On December 12, 2022, the draft law “On the Essentials of Civil Society” submitted by the government for consideration by the Parliament was published in Belarus. Basically, this law does not change the legal status of the existing in Belarus NCOs, however it imposes special forms of interaction with the state within the All-Belarusian People’s Assembly (ABPA) for a small circle of national-level public associations. Thus, despite the official title, the subject of the draft law regulations is not civil society as a whole, but only interaction of its certain civil society actors with the state, especially regarding the elections of civil society delegates to the ABPA.
The development of this draft law has been announced since 2021, by the country’s top political leadership as well. However, the preparation of the document was directly related to the results of the constitutional reform, when in February 2022 the new edition of the Constitution of Belarus for the first time mentioned civil society as one of the actors that send their delegates to the ABPA (a new representative body that stands above the separation of powers system and “determines strategic directions for the development of the society and the state”).
Thus, in the political dimension, the draft law “On the Essentials of Civil Society” primarily performs the instrumental function of implementing the relevant provisions of the new edition of the Constitution. It determines the entities that are entitled to nominate civil society representatives to the ABPA. The procedure for such nominations will be determined by the new edition of the Electoral Code (the draft is also under consideration) and future law on the ABPA (the concept of which is under approval, but has not been published yet).
The draft law does not introduce any changes to the existing system of non-commercial organizations, procedures for their establishment, operation, funding or liquidation. At the same time, it determines the CSOs inequality and hierarchy of organizations which special forms of interaction with the state agencies will be available to.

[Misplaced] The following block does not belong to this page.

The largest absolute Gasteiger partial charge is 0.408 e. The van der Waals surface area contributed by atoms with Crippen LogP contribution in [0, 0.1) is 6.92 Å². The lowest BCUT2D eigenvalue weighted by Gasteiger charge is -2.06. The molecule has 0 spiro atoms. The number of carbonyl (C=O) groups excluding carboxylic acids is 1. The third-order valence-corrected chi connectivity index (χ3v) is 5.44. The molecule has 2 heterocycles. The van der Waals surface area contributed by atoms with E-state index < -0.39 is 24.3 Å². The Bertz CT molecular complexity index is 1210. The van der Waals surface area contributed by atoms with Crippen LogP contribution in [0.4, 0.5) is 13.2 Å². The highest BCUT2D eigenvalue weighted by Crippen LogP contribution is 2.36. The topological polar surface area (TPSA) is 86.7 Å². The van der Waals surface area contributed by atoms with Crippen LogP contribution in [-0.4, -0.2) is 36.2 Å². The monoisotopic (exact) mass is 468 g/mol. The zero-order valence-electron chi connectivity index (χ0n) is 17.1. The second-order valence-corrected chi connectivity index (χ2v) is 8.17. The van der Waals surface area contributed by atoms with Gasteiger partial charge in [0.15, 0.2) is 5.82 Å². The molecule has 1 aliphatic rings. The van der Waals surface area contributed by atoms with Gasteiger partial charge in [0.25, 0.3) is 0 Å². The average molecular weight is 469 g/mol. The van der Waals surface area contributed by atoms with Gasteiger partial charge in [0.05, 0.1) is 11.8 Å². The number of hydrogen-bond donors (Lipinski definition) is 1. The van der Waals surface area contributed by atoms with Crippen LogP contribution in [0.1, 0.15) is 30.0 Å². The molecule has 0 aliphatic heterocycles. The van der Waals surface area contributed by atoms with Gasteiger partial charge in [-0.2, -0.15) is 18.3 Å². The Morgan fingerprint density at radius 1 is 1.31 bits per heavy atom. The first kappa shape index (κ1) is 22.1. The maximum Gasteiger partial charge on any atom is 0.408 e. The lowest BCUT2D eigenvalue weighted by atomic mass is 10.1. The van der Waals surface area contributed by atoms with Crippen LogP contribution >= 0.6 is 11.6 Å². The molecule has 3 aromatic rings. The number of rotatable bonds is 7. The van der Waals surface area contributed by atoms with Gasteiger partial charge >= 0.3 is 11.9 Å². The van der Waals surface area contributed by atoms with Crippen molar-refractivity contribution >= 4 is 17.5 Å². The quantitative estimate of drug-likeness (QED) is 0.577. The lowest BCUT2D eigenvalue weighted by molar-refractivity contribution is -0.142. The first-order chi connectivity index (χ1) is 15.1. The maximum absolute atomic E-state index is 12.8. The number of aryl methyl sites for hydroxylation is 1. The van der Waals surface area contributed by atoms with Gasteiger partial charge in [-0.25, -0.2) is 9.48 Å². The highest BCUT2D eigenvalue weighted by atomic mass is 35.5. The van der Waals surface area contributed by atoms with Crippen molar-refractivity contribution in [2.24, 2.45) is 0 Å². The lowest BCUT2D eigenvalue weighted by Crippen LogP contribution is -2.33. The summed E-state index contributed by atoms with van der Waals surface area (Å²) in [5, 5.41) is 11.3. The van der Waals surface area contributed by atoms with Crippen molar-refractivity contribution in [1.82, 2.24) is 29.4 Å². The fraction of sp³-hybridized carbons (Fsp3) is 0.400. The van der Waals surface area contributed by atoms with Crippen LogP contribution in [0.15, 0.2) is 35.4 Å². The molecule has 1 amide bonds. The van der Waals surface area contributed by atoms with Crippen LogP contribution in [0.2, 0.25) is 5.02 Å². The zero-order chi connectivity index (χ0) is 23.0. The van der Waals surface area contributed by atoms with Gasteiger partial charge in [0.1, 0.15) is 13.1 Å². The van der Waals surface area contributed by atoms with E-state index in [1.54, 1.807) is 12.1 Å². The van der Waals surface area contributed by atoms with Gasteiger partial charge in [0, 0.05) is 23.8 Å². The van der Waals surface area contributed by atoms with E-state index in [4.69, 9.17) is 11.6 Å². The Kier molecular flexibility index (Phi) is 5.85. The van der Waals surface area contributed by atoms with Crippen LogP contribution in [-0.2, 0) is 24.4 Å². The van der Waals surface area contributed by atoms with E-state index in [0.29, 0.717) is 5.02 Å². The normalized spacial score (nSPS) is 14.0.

Up until now, the civil society notion has not been defined in Belarus at the legislative level, and it has traditionally been understood that it includes all organizational and legal forms of non-state non-profit legal entities, both membership and non-membership ones. The draft law defines the civil society notion quite broadly, however introduces a narrow definition of civil society entities.
- Civil Society – a community of Belarusian and foreign citizens and stateless persons who permanently reside in Belarus and express their civil stance through participation in public relations and institutions that are not prohibited by law.
- Civil Society Entities – membership-based associations of citizens or unions of legal entities, regardless of quantitative, territorial or other qualifications, whose statutory activities are aimed at accomplishing the main objectives of interaction between state agencies (organizations) and civil society, specified in Article 4 of this law. The range of these objectives is quite wide: ensuring civil (national) unity; ensuring independence, territorial integrity of the Republic of Belarus and state sovereignty; facilitating further development of social and rule-of-law state; increasing the involvement of civil society in the administration of state affairs, implementation of state policies with due account of the priority of national interests; organization of constructive interaction between state agencies (organizations) and civil society, aiming at strengthening trust in the institutions of state authority; facilitating consideration of public opinion and citizens’ legitimate interests in the implementation of state policies in order to reach a public consensus on the key issues of the development of the Republic of Belarus; increasing civic consciousness, political culture and social responsibility of citizens; participation in spiritual, moral and patriotic education of citizens based on cultural and spiritual traditions, preservation of historical truth and memory of the Belarusian people; strengthening a single community of “the Belarusian people”, fostering respect for all nationalities, religions and cultures.
Thus, the proposed draft law imposes a special hierarchy of non-commercial organizations: